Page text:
Young indian muslim consumers an escalating trend of potential


Published on

International peer-reviewed academic journals call for papers,

Published in: Self Improvement, Business
  • Be the first to comment

  • Be the first to like this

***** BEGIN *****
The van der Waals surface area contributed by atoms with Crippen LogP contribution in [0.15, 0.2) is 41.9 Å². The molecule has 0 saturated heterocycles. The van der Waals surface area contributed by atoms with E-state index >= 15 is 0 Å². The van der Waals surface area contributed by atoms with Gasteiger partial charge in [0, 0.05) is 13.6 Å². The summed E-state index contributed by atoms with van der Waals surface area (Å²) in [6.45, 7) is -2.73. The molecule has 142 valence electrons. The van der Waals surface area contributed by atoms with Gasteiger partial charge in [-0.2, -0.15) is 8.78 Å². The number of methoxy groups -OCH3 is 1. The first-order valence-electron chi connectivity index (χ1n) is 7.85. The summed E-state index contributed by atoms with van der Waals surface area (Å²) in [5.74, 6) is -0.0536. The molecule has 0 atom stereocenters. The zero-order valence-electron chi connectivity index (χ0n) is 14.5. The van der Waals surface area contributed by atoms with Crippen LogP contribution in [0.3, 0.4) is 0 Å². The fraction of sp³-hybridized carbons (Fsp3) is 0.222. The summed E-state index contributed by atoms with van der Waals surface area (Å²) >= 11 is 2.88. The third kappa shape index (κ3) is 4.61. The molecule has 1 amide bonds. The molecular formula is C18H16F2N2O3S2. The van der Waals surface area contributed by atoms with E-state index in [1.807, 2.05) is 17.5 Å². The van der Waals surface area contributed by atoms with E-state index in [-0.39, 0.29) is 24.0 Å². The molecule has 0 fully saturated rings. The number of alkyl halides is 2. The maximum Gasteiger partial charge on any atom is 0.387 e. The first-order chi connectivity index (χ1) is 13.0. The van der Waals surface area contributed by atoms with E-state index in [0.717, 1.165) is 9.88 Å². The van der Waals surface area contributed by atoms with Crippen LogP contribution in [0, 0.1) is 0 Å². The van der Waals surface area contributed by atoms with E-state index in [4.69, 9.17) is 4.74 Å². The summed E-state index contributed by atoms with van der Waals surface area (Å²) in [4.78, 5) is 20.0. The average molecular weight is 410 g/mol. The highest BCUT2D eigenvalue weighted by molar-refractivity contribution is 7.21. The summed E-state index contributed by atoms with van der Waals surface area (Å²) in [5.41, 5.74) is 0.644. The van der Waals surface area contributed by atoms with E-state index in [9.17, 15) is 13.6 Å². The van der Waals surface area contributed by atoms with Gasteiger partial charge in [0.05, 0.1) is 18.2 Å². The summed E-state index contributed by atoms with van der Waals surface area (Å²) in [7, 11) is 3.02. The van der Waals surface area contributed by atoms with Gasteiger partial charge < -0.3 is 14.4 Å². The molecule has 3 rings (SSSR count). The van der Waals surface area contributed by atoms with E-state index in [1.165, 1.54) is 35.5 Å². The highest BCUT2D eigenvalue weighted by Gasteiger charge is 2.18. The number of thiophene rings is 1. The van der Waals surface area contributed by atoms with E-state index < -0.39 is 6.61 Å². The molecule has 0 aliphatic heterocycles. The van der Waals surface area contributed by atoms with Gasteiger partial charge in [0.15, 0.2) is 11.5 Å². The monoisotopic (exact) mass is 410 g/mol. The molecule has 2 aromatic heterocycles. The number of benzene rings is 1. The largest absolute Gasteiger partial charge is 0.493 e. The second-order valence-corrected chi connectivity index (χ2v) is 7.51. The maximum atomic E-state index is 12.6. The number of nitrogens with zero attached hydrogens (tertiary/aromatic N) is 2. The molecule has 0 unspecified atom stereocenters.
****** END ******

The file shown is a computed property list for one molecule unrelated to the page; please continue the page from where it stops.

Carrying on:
No Downloads
Total views
On SlideShare
From Embeds
Number of Embeds
Embeds 0
No embeds

No notes for slide

Young indian muslim consumers an escalating trend of potential